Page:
Despite its sturdy structure, the blues isn’t a musical format that lends itself to a great deal of innovation. Too much messing around seems to diminish the music’s emotional kick. Enter Vancouver-based Jim Byrnes, who here delivers yet another masterpiece firmly within the blue spectrum. Yet while Everywhere West is traditional in approach, Byrnes and producer/guitarist Steve Dawson craft a sound quite unlike any other. Arrangements are uniformly dense but never seem cluttered; there’s lots going on, whether it’s the busy snare that propels the New Orleans-style romp of “Four Until Late” or the moody menace both implicit and explicit on Byrne’s own “Storm Warning.” But Dawson and company know it’s the song that matters most, and instrumentation plays a supporting role rather than dominating the compositions. There’s an old-timey feel thanks to the acoustic layers – banjo and muted trumpet – but Dawson’s skilled production touches and distorted electric guitar bring tradition into the modern age, and the overall impression is contemporary with a healthy respect for the past.
If there is indeed a "River Of Song" that flows through time and connects us all, Everywhere West is an essential stop along the way, blending blues and gospel and strIngband music together in ways that respect origins while showing just how relevant it remains and how contemporary it can be.
An accomplished actor, Byrnes as vocalist makes the most of every line, with an intuitive understanding of dramatic delivery that’s enhanced by the natural soulfulness of his burly, gruff pipes. He also contributes guitar to the project, but it’s Dawson who’s primarily responsible for the remarkable arrangements and decidedly unusual instrumentation.
Dawson, one suspects, has never met a stringed instrument he couldn’t master with effortless ease. In addition to superbly atmospheric slide, he’s responsible for an array of musical contributions on numerous guitars (acoustic and electric) as well as banjo, pump organ, and obscurities like the marxophone, mellotron, and mandotar. He also wrote the horn arrangements that add a brassy punch to several tracks. Also of note are the contributions of fiddler/trumpeter Daniel Lapp, another frequent collaborator of both Byrnes and Dawson. They’re augmented by a crack band anchored by bassist Keith Lowe and drummer Geoff Hicks, with guests filling in the sound as required. (Background vocalist Jeanne Tolmie is particularly effective on a handful).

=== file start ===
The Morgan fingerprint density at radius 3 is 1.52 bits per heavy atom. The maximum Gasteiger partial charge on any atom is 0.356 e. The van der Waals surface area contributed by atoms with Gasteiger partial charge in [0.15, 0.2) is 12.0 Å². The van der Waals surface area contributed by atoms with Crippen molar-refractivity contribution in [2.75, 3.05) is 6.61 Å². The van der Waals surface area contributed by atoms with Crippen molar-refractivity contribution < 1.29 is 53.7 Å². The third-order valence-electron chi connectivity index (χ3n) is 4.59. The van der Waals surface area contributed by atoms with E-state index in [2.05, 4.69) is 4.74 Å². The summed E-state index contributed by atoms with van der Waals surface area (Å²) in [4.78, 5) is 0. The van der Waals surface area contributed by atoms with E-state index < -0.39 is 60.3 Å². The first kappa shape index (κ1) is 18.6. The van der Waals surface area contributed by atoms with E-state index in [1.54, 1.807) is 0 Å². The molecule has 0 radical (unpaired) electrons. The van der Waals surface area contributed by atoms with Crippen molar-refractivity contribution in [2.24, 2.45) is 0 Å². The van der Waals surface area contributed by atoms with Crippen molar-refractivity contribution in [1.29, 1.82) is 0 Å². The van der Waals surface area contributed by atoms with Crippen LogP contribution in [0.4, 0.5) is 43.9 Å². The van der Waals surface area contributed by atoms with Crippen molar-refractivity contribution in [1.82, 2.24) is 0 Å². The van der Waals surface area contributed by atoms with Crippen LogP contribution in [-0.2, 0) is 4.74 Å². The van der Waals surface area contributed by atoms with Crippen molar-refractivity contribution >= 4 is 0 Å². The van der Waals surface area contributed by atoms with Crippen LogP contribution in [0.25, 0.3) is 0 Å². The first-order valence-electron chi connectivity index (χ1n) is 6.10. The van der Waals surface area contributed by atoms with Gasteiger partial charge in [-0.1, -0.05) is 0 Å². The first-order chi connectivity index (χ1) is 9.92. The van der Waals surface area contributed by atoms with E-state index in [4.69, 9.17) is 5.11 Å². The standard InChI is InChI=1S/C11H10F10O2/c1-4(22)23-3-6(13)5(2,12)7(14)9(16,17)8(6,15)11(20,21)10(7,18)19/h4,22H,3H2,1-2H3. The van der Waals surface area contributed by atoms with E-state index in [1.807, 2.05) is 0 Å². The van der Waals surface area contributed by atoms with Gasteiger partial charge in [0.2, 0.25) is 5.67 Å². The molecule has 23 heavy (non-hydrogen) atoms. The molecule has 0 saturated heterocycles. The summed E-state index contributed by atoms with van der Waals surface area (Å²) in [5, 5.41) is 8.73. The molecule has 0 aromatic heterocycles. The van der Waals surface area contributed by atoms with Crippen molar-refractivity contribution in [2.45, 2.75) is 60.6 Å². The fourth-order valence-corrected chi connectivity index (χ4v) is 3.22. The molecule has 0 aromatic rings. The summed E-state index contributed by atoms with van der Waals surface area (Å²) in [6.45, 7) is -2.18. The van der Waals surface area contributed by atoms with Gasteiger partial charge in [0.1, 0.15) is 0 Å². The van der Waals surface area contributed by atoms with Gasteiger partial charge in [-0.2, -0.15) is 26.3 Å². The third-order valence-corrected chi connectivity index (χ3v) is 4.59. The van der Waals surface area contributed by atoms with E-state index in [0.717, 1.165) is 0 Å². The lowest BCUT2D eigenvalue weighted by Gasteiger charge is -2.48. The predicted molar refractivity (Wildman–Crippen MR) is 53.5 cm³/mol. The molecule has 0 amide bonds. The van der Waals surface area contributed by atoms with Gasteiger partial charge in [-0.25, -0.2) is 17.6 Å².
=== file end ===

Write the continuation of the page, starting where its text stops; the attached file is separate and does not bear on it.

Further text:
Mixing time-tested standards with well-crafted originals, Byrnes pays tribute to, as he puts it, “those who’ve gone before,” with tunes from the likes of Lowell Fulson (“Black Nights”), Jimmy Reed (“Take Out Some Insurance On Me,”) and Robert Johnson (a rollicking “From Four Until Late”). Originals, including leadoff “Hot As A Pistol,” and the autobiographical “Me And Piney Brown” that closes the disc, fit seamlessly into a playlist that features several traditional tunes, including “Bootlegger’s Blues,” “No Mail Blues,” and “He Was A Friend Of Mine,” all given string-band-style treatments reminiscent of a modern-day Mississippi Sheiks. (Both Byrnes and, in particular, Dawson were integral to the musical success of a recent Sheiks tribute disc, also on Black Hen).